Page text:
Ballet festival keeps smaller troupes on their toes

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Ballet festival keeps smaller troupes on their toes


The Gwangju City Ballet will present “Seongung Yi Sun-shin,” which recounts the triumphant efforts of Admiral Yi Sun-shin, as part of the 2nd Ballet Festival Korea, at 3 p.m. on June 24 at the Opera House of the Seoul Arts Center. Provided by the organizer

When the Korea National Ballet presented “Romeo and Juliet,” choreographed by Jean-Christophe Maillot in October of last year, an average of 98 percent of the seats were occupied for all four days of the performance, which to this day remains the highest attendance rate for a modern ballet by the national company.

Reminiscing on the glory days, the Korea National Ballet (KNB) will open the 2nd Ballet Festival Korea with its “Romeo and Juliet” on June 15.


The Moon Young Chul Ballet Poema’s “Sad Mourning.”

The performance last year was accompanied by the Seoul Philharmonic Orchestra under the baton of maestro Chung Myung-whun. While the upcoming “Romeo and Juliet” will be accompanied by recorded music, the KNB said it is determined to ensure it is “as fascinating as last year.”

Lead dancer Lee Dong-hoon will play the role of Romeo while lead ballerina Kim Ji-young will play Juliet.

Choi Tae-ji, the artistic director of the KNB, said that her ballet company is “more than grateful to present ‘Romeo and Juliet’ again to the Korean audience, who highly praised the performance last year.”

She added that the festival “means a lot to the Korea National Ballet, especially this year, as many ballet companies, both well known and less known, are collaborating to put together the festival.”

In an effort to expand the number of balletgoers in Korea and to actively support the production of created performances by ballet companies, the organizing committee for the Ballet Festival Korea was established last year and kicked off the country’s very first ballet festival in June of last year.

Four major companies - the Korea National Ballet Company, Seoul Ballet Theater, Gwangju City Ballet and Universal Ballet Company - held performances at the Opera House of the Seoul Arts Center while eight choreographers who were selected through an audition showed off their works.

The festival came to an end after drawing in a total of 8,000 people to watch ballets, which has been considered one of the hardest cultural genres for ordinary Koreans to approach.

After last year’s success, the Ballet Festival Korea’s organizing committee said that this year’s festival will be bigger by having added more companies.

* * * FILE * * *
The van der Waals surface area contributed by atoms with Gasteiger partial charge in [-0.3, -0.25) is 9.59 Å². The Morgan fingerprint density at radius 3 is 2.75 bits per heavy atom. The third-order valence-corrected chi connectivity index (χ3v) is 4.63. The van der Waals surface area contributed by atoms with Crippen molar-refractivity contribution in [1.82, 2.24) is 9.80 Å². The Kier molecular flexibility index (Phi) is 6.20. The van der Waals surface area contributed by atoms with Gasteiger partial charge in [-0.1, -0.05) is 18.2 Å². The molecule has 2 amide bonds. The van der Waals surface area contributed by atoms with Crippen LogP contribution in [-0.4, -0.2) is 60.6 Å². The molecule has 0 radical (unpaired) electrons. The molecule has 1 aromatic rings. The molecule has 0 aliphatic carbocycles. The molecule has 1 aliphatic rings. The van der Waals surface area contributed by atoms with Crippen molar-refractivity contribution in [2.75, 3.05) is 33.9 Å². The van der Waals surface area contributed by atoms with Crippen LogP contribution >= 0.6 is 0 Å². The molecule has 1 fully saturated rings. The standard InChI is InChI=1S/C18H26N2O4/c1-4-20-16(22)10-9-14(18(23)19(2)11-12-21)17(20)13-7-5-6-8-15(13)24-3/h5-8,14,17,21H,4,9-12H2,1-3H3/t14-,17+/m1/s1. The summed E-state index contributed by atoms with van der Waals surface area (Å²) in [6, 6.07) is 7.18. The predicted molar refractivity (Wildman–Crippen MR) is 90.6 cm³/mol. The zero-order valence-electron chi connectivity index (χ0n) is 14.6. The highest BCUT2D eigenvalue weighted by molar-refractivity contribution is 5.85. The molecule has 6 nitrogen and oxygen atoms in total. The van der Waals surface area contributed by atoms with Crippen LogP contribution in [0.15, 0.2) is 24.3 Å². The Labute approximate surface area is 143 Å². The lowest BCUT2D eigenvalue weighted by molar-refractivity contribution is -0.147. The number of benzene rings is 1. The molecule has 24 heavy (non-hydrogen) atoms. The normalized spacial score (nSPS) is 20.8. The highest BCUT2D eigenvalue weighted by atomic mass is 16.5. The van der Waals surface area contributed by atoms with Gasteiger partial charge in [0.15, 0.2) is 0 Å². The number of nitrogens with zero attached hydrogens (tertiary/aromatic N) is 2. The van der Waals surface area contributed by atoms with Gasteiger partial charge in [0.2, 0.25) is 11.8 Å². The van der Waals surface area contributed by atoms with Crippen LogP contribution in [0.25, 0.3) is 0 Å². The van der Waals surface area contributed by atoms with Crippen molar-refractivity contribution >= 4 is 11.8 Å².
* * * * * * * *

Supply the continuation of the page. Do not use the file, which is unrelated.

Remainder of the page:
This year, a total of 10 ballet companies will present their works on the stage during the festival. Excluding the opening performance of “Romeo and Juliet” by the KNB and the finale gala show from major ballet companies, the rest are lesser known teams including Collective A, the Moon Young Chul Ballet Poema, the Hwang Gyu Ja Contemporary Ballet, the Seo Ballet Company, the Lee Ballet Company and the Kim Yong Gul Dance Theater.

“Those ballet troupes are very skilled and have competitiveness, but they are famous only inside the ballet circles and unfamiliar to ordinary Koreans,” said Choi of the KNB.

“I believe the annual ballet festival will be a great opportunity to promote less familiar ballet troupes.”

For the finale, highlights of the past performances by major ballet companies such as the Korea National Ballet Company’s “Spartacus,” Seoul Ballet Theater’s “Black & White” and the Universal Ballet Company’s “Onegin,” will be presented as a gala show.

Although the KNB’s “Romeo and Juliet” is the official opening performance for this year’s ballet festival at the Opera House of the Seoul Arts Center, the festival actually kicks off on June 11 with created works of eight choreographers that were selected through auditions at the Jayu Theater of the Seoul Arts Center.

Two choreographers will each stage their works per day during the festival. Choi Jin-su’s “Invitation to Shadow” will start off the choreographers’ performances on the first day of the festival followed by Shin Moo-seob’s “Carmen.”

The choreographers will also hold a question-and-answer session after their performances with the audience.

This year’s ballet festival will also include more activities in addition to the performances. A photo exhibition will be exhibited throughout the festival in the lobby on the first floor of the Opera House from June 15 to 24.

By Yim Seung-hye []

* The 2nd Ballet Festival Korea kicks off on June 11 and runs to June 24 at the Opera House and Jayu Theater of the Seoul Arts Center in southern Seoul. Tickets range from 5,000 won ($4.20) to 80,000 won. For more information, call (02) 587-6181.
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